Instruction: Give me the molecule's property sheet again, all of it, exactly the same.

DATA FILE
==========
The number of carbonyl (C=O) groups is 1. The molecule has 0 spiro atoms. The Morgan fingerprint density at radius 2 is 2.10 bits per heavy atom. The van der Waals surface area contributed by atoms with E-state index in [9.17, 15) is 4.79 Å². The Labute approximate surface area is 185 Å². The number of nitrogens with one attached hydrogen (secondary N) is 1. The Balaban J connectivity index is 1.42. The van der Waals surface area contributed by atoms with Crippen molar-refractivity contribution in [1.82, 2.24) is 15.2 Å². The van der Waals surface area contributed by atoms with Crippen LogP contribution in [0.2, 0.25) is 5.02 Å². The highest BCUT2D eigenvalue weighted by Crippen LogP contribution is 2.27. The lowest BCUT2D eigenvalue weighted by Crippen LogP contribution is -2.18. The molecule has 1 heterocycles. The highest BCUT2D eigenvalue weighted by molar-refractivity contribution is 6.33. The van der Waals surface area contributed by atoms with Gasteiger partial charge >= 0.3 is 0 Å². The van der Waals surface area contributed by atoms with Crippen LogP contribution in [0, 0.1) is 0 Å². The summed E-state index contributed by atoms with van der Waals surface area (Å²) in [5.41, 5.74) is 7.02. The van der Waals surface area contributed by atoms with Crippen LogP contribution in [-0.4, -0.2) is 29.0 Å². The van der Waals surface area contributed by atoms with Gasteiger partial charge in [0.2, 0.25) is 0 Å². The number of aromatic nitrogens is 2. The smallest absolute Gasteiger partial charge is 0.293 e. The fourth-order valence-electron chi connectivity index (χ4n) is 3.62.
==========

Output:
The number of carbonyl (C=O) groups is 1. The molecule has 0 spiro atoms. The Morgan fingerprint density at radius 2 is 2.10 bits per heavy atom. The van der Waals surface area contributed by atoms with E-state index in [9.17, 15) is 4.79 Å². The Labute approximate surface area is 185 Å². The number of nitrogens with one attached hydrogen (secondary N) is 1. The Balaban J connectivity index is 1.42. The van der Waals surface area contributed by atoms with Crippen molar-refractivity contribution in [1.82, 2.24) is 15.2 Å². The van der Waals surface area contributed by atoms with Crippen LogP contribution in [0.2, 0.25) is 5.02 Å². The highest BCUT2D eigenvalue weighted by Crippen LogP contribution is 2.27. The lowest BCUT2D eigenvalue weighted by Crippen LogP contribution is -2.18. The molecule has 1 heterocycles. The highest BCUT2D eigenvalue weighted by molar-refractivity contribution is 6.33. The van der Waals surface area contributed by atoms with Gasteiger partial charge >= 0.3 is 0 Å². The van der Waals surface area contributed by atoms with Crippen LogP contribution in [0, 0.1) is 0 Å². The summed E-state index contributed by atoms with van der Waals surface area (Å²) in [5.41, 5.74) is 7.02. The van der Waals surface area contributed by atoms with Crippen LogP contribution in [-0.4, -0.2) is 29.0 Å². The van der Waals surface area contributed by atoms with Gasteiger partial charge in [0.2, 0.25) is 0 Å². The number of aromatic nitrogens is 2. The smallest absolute Gasteiger partial charge is 0.293 e. The fourth-order valence-electron chi connectivity index (χ4n) is 3.62.